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superficial

Pronunciation: /ˌsuːpərˈfɪʃəl; ˌsuːpəˈfɪʃəl/

Translation of superficial in Spanish:

adjective/adjetivo

  • 1 1.1 [wound/burn] superficial; [resemblance/differences] superficial
    Example sentences
    • Masson takes him to a nearby doctor who allays his fears that he only suffered superficial flesh wounds - he has nothing serious to worry about.
    • I was in two major car accidents, which left me with superficial scars that I will carry the rest of my life.
    • A spokesman confirmed he was detained overnight with superficial injuries.
    Example sentences
    • A superficial comparison of Roth with Malamud reveals two versions of the problems of self-definition which is at the core of this literature.
    • His new collection, Oblivion, contains eight stories of uncompromising difficulty, with certain superficial similarities.
    • It only affirms the hugely popular, superficial notion of a culture in crisis, of a culture lost in a constant loop of revivals.
    1.2 [inspection] superficial, por encima; [person] superficial he's so superficial es tan superficial
    Example sentences
    • Before reading the book I only had a superficial knowledge of his life and career.
    • He gives a superficial and inadequate account of Kipling's curious, subtle, savage, contradictory passion for England, which was both his home and his place of exile.
    • But only for people who have had sufficient experience of their own - and then only to appreciate other situations, not to pronounce on them with the most superficial of knowledge.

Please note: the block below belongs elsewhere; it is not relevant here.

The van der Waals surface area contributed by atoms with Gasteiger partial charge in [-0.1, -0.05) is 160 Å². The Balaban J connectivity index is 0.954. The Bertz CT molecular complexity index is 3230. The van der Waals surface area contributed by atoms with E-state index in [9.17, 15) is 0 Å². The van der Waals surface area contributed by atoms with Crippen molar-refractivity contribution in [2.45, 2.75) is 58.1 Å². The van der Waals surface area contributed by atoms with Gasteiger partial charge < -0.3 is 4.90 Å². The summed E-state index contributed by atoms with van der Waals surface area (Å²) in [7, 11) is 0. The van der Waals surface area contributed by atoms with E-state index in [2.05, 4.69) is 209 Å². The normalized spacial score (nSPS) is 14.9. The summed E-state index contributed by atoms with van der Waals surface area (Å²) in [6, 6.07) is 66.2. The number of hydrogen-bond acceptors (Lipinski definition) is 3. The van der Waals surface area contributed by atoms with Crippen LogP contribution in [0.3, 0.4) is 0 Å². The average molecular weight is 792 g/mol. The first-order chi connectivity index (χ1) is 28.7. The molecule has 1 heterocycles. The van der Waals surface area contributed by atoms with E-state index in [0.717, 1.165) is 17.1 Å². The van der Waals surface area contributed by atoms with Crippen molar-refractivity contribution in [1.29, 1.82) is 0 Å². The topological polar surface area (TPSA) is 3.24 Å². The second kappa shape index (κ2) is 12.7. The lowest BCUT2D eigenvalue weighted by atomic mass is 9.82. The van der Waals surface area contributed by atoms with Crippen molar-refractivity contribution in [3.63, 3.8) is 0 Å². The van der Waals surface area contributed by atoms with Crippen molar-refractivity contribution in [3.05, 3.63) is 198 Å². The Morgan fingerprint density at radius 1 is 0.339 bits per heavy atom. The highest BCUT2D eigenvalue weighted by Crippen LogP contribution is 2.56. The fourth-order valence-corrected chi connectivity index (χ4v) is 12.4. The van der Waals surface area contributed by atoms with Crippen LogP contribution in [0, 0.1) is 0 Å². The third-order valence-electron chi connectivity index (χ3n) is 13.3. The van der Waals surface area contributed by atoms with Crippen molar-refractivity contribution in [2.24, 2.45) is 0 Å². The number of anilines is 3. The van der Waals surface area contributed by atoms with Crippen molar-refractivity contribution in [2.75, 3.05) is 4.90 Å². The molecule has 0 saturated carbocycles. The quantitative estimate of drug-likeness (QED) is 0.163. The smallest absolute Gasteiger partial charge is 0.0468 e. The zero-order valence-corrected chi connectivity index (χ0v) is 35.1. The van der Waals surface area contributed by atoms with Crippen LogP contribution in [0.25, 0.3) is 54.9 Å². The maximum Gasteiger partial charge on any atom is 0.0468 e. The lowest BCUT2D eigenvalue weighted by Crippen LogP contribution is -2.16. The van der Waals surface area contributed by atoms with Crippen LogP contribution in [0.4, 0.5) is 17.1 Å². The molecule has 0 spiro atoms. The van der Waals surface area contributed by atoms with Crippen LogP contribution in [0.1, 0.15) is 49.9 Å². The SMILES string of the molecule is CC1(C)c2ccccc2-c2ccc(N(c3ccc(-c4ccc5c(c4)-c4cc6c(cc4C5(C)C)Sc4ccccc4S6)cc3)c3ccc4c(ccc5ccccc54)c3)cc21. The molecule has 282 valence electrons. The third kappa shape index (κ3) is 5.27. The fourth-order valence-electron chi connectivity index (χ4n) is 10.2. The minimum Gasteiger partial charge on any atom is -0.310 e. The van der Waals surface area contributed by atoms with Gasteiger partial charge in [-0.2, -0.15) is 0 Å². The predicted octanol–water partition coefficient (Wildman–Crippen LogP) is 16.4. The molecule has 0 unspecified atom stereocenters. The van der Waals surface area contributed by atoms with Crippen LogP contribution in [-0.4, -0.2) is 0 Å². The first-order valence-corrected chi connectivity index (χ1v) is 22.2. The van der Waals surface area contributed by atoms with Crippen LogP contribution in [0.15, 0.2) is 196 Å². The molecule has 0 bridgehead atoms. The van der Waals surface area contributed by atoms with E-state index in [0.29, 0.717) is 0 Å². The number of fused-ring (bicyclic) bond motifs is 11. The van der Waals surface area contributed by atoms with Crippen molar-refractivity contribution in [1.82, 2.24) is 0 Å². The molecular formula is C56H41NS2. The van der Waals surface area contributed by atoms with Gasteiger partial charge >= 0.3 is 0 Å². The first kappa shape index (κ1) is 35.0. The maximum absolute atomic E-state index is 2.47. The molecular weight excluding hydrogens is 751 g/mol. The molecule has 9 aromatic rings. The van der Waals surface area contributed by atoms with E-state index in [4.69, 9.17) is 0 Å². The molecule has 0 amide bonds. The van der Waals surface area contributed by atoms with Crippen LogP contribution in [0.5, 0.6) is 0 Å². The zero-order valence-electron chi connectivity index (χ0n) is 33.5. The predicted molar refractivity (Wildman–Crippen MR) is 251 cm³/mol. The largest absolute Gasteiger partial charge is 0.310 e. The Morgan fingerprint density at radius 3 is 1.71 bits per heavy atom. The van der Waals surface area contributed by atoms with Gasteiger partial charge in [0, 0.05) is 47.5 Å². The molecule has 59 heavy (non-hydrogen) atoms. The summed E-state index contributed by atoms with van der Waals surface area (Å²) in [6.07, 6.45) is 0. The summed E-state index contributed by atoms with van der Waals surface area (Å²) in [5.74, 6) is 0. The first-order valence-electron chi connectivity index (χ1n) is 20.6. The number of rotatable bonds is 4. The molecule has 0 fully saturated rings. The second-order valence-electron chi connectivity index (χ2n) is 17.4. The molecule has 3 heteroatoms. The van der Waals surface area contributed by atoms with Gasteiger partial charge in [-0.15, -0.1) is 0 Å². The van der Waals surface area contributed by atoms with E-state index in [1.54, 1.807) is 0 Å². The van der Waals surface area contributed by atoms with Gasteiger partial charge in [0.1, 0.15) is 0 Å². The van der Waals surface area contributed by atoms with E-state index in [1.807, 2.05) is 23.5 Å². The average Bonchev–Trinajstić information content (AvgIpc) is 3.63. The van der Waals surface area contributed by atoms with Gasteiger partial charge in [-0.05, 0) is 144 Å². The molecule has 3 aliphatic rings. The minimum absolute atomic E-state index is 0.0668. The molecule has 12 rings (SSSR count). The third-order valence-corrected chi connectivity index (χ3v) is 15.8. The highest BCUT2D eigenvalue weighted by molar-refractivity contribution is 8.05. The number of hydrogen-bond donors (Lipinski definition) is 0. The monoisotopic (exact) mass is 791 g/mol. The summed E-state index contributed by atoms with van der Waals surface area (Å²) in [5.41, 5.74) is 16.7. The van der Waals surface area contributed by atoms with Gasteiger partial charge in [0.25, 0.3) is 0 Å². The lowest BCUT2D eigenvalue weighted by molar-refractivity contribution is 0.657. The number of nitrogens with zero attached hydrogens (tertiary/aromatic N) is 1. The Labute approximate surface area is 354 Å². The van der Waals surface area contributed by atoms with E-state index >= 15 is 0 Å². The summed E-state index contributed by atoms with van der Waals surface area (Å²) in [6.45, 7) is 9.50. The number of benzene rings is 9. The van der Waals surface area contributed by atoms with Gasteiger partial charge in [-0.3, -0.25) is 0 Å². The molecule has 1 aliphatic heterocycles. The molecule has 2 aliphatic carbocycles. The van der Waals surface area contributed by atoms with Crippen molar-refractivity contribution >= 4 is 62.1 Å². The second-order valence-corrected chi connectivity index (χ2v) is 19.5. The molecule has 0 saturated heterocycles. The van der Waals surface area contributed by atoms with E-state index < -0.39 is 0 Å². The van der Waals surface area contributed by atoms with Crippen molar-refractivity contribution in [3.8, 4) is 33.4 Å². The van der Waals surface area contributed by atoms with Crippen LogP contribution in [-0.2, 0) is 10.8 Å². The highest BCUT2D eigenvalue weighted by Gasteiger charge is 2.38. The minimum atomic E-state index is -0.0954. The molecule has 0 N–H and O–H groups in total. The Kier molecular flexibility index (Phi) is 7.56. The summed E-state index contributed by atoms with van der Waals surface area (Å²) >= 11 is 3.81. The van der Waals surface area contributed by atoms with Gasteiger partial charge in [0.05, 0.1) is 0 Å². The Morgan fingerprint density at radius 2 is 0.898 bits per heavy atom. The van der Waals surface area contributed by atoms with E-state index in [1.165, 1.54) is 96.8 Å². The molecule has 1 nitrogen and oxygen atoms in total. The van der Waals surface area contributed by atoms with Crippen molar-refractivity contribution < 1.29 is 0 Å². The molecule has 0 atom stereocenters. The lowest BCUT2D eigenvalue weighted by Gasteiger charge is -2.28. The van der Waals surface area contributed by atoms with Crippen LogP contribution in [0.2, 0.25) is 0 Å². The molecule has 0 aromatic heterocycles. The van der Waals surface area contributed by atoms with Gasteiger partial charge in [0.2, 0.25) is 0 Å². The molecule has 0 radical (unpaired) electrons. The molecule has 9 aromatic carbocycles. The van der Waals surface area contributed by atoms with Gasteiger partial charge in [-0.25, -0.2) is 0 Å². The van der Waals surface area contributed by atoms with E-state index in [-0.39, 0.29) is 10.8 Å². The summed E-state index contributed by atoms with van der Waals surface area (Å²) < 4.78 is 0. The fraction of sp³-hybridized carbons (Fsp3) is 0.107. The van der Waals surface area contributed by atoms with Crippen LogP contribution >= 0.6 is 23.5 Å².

Example sentences
    • In Maelstrom, the main characters are slick, superficial people who deepen emotionally because of the trauma.
    • On the whole, the cast does a very nice job with their superficial characters and makes them charming, funny, and/or despicable as needed.
    • And the characters are so superficial that we hardly care which of these different fates may befall them.
  • 2 [area/measurements] de superficie

Definition of superficial in:

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Word of the day trocha
f
path …
Cultural fact of the day

Spain's literary renaissance, known as the Golden Age (Siglo de Oro/i>), roughly covers the sixteenth and seventeenth centuries. It includes the Italian-influenced poetry of figures such as Garcilaso de la Vega; the religious verse of Fray Luis de León, Santa Teresa de Ávila and San Juan de la Cruz; picaresque novels such as the anonymous Lazarillo de Tormes and Quevedo's Buscón; Miguel de Cervantes' immortal Don Quijote; the theater of Lope de Vega, and the ornate poetry of Luis de Góngora.